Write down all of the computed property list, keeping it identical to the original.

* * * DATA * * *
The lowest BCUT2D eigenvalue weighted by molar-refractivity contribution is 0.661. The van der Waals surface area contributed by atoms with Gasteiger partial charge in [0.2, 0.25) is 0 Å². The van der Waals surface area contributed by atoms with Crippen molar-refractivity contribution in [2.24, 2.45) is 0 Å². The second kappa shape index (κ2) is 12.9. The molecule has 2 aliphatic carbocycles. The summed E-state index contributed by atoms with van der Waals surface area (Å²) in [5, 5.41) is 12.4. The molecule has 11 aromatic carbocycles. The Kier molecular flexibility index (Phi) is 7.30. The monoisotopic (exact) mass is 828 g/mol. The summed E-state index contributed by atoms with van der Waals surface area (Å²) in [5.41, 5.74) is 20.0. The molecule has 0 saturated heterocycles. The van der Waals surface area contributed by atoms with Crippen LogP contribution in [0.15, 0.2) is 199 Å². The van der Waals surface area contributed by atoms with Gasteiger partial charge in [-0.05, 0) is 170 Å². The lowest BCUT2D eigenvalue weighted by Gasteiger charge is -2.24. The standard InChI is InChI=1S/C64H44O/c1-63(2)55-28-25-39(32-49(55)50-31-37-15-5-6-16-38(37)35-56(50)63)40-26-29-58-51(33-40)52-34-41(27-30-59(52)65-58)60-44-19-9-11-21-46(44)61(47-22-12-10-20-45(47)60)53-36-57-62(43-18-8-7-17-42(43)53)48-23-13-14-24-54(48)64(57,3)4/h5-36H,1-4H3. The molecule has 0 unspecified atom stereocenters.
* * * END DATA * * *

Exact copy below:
The lowest BCUT2D eigenvalue weighted by molar-refractivity contribution is 0.661. The van der Waals surface area contributed by atoms with Gasteiger partial charge in [0.2, 0.25) is 0 Å². The van der Waals surface area contributed by atoms with Crippen molar-refractivity contribution in [2.24, 2.45) is 0 Å². The second kappa shape index (κ2) is 12.9. The molecule has 2 aliphatic carbocycles. The summed E-state index contributed by atoms with van der Waals surface area (Å²) in [5, 5.41) is 12.4. The molecule has 11 aromatic carbocycles. The Kier molecular flexibility index (Phi) is 7.30. The monoisotopic (exact) mass is 828 g/mol. The summed E-state index contributed by atoms with van der Waals surface area (Å²) in [5.41, 5.74) is 20.0. The molecule has 0 saturated heterocycles. The van der Waals surface area contributed by atoms with Crippen LogP contribution in [0.15, 0.2) is 199 Å². The van der Waals surface area contributed by atoms with Gasteiger partial charge in [-0.05, 0) is 170 Å². The lowest BCUT2D eigenvalue weighted by Gasteiger charge is -2.24. The standard InChI is InChI=1S/C64H44O/c1-63(2)55-28-25-39(32-49(55)50-31-37-15-5-6-16-38(37)35-56(50)63)40-26-29-58-51(33-40)52-34-41(27-30-59(52)65-58)60-44-19-9-11-21-46(44)61(47-22-12-10-20-45(47)60)53-36-57-62(43-18-8-7-17-42(43)53)48-23-13-14-24-54(48)64(57,3)4/h5-36H,1-4H3. The molecule has 0 unspecified atom stereocenters.